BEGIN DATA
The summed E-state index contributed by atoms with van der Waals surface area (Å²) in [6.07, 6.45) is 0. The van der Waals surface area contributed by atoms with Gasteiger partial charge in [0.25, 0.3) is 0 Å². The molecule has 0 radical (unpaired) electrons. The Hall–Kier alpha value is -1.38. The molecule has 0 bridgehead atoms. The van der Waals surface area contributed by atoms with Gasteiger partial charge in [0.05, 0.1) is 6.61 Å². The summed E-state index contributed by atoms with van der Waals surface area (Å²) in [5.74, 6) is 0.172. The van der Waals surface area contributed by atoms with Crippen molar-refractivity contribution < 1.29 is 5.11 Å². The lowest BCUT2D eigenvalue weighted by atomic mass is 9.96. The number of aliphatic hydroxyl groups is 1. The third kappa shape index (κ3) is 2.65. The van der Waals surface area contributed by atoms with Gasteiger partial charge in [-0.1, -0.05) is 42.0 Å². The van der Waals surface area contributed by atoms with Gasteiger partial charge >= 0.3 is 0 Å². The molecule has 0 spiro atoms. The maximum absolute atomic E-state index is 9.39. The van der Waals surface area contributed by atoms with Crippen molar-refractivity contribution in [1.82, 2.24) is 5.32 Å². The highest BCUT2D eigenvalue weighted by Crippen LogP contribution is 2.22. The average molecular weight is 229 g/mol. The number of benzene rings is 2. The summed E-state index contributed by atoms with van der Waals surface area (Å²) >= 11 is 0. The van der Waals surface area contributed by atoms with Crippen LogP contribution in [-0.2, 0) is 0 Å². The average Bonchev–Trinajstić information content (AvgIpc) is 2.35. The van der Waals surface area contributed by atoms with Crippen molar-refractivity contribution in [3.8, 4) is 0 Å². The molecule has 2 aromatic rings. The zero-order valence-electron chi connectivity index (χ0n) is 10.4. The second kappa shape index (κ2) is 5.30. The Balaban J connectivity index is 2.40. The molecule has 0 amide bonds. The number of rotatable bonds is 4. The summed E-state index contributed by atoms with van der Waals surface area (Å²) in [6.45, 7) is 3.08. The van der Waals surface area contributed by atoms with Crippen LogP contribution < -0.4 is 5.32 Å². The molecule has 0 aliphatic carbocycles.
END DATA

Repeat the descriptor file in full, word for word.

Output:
The summed E-state index contributed by atoms with van der Waals surface area (Å²) in [6.07, 6.45) is 0. The van der Waals surface area contributed by atoms with Gasteiger partial charge in [0.25, 0.3) is 0 Å². The molecule has 0 radical (unpaired) electrons. The Hall–Kier alpha value is -1.38. The molecule has 0 bridgehead atoms. The van der Waals surface area contributed by atoms with Gasteiger partial charge in [0.05, 0.1) is 6.61 Å². The summed E-state index contributed by atoms with van der Waals surface area (Å²) in [5.74, 6) is 0.172. The van der Waals surface area contributed by atoms with Crippen molar-refractivity contribution < 1.29 is 5.11 Å². The lowest BCUT2D eigenvalue weighted by atomic mass is 9.96. The number of aliphatic hydroxyl groups is 1. The third kappa shape index (κ3) is 2.65. The van der Waals surface area contributed by atoms with Gasteiger partial charge in [-0.1, -0.05) is 42.0 Å². The van der Waals surface area contributed by atoms with Gasteiger partial charge >= 0.3 is 0 Å². The molecule has 0 spiro atoms. The maximum absolute atomic E-state index is 9.39. The van der Waals surface area contributed by atoms with Crippen molar-refractivity contribution in [1.82, 2.24) is 5.32 Å². The highest BCUT2D eigenvalue weighted by Crippen LogP contribution is 2.22. The average molecular weight is 229 g/mol. The number of benzene rings is 2. The summed E-state index contributed by atoms with van der Waals surface area (Å²) >= 11 is 0. The van der Waals surface area contributed by atoms with Crippen LogP contribution in [-0.2, 0) is 0 Å². The average Bonchev–Trinajstić information content (AvgIpc) is 2.35. The van der Waals surface area contributed by atoms with Crippen molar-refractivity contribution in [3.8, 4) is 0 Å². The molecule has 2 aromatic rings. The zero-order valence-electron chi connectivity index (χ0n) is 10.4. The second kappa shape index (κ2) is 5.30. The Balaban J connectivity index is 2.40. The molecule has 0 amide bonds. The number of rotatable bonds is 4. The summed E-state index contributed by atoms with van der Waals surface area (Å²) in [6.45, 7) is 3.08. The van der Waals surface area contributed by atoms with Crippen LogP contribution < -0.4 is 5.32 Å². The molecule has 0 aliphatic carbocycles.